Michael and Edie, a new play by Rachel Bonds, produced by the Greenpoint Division at The Access Theater, is thoughtful, quiet and sad: a play steeped in winter’s muted tones. The play primarily takes place in an urban bookstore in late November and early December, and tells the story of two of its employees, whose names are the title of the play. Michael falls for Edie on his first day of work, but Edie is less enthused. As the play progresses, we learn of the familial ghosts that haunt the characters’ pasts and presents and watch as a playful friendship forms between Michael and Edie admist stacks of books and heavy snowstorms. Dark, yet sweet, Michael and Edie is a fine piece of new theater. The play is populated by a cast of idiosyncratic characters, who are, for the most part, very well cast. Matthew Micucci, who plays Michael, is pleasantly awkward, with doe eyes and an eager smile. Edie, played by Stephanie Wright Thompson, darts around the stage with a hint of humor, suppressed by sadness. Both performances are nuanced and endearing, though I find myself wishing for more chemistry between these two would-be lovers. The first half of the play finds Michael mooning over the uncertain Edie, which is believable enough, but the scenes in which the two are meant to be connecting feel a bit forced.
Some supporting actors give equally excellent performances. Jocelyn Kuritsky, who plays Michael’s little sister Sarah, a depressed, anxious teen, is nasal and angular, both comedic and tragic in her adolescent pain. Gabel Eiben, who plays John, the bookstore owner, creeps up from behind bookshelves and darts around the stage, looking shifty. One gets the sense that the director, Robert Saenz de Viteri, used this actor’s personal quirks to their best advantage here, achieving some much needed bits of comic relief. I am less impressed with Jacob Wilhelmi, who plays Edie’s dead brother, Ben: next to his gifted castmates, he comes off as rather bland.
In all aspects of the production, there is an interesting dichotomy between dark moods and child-like playfulness. Lighting, designed by Natalie Robin, is low and muted, with emphasis on saturated blue backlighting. The inventive set, designed as an art installation by Hugh Morris, is a combination of piles of books and wire structures hung from the ceiling, bent to look like bookshelves. While taking inventory at the bookshop, Edie and Michael rattle off names of famous novels and authors, striking the structures as they go, which produces a musical-sounding clang: something between a windchime and churchbell.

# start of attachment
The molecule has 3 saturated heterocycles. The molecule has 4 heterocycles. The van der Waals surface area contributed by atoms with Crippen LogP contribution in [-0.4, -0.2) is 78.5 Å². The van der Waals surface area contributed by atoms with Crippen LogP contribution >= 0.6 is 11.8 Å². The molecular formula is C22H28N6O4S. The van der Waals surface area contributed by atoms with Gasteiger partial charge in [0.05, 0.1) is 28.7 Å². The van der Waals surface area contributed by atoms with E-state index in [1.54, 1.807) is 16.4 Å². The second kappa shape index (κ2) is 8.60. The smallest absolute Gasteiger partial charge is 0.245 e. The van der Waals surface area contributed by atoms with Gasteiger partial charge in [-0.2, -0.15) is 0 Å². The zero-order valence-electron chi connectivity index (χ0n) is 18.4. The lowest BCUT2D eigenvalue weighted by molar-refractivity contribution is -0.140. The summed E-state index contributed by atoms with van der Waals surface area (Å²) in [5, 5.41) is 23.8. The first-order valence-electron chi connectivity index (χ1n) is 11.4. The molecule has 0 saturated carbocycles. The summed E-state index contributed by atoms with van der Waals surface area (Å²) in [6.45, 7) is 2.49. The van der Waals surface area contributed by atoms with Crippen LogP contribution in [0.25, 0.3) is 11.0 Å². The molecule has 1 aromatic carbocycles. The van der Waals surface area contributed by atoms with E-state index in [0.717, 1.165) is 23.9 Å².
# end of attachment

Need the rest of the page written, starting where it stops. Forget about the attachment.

The set’s musicality is sometimes lighthearted, as in the aforementioned scenes, and sometimes sober. At a particularly serious moment between Sarah and Ben, Sarah knocks together two of the structures in passing, and they clang again and again, rhythmically, solemnly, giving the moment a kind of ceremonious weight.
Rachel Bonds has written a play that is at once lyrical, contemplative and mournful. Her interest in the passage of time and seasons is a theme beautifully explored in both text and tone, and then further developed in the production's design and direction. However, in its embrace of winter’s quiet, Michael and Edie, lacks a sense of urgency: I do not care enough about these characters and their stories for the piece to move me or change me in any way. These people are in pain, I know, but I don’t feel it, and I cannot quite enter into it. Perhaps a little warmth would have been useful here. But there is no doubt that Bonds is a talented playwright, and The Greenpoint Division a company worth watching. I look forward to seeing their future work.